Findings from a recent study demonstrate the importance of underlying mechanisms (eg, sleep quality and perceived stress) in the conceptualization of multiple sclerosis (MS). Perceived stress and sleep quality are potentially modifiable factors, however, perhaps serving as a target for future treatment, to buffer risk of MS patients developing depression. Researchers aimed to explore perceived stress and sleep deficits as potential mediators of the association between perceived cognitive deficits and depressive symptoms. They recruited a sample of 77 MS participants from an outpatient, university-based MS clinic in the US. Participants ranged in age between 30 and 75 years (M=51.12; SD=9.6), with more females than males (83% female; n=64). They completed the Perceived Deficits Questionnaire, the Pittsburgh Sleep Quality Index, the Perceived Stress Scale, and the Center for Epidemiological Studies Depression Scale –Revised. Researchers found:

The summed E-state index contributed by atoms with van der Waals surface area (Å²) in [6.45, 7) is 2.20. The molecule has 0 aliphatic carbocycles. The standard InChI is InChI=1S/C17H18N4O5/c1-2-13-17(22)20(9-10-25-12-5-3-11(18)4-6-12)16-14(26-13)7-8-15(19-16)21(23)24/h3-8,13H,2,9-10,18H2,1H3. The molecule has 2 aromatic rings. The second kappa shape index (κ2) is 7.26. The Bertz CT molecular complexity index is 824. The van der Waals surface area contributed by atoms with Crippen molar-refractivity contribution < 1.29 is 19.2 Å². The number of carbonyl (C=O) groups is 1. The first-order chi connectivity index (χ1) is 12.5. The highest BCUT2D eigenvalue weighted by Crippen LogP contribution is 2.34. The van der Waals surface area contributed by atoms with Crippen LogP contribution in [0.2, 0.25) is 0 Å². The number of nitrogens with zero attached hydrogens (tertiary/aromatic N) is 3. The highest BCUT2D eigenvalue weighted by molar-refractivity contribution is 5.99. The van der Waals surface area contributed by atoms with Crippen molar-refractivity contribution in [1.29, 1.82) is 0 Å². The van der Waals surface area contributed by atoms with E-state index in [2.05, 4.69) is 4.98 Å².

- Statistical analyses revealed that higher levels of perceived cognitive deficits were associated with lower quality of sleep, more perceived stress, and higher levels of depressive symptoms.
- Additionally, both perceived stress and sleep quality served as a significant mediator in the perceived cognitive impairments and depressive symptoms linkage.
Lamis DA, Hirsch JK, Pugh KC, et al. Perceived cognitive deficits and depressive symptoms in patients with multiple sclerosis: Perceived stress and sleep quality as mediators. [Published online ahead of print July 26, 2018]. Mult Scler Relat Disord. doi:10.1016/j.msard.2018.07.019.
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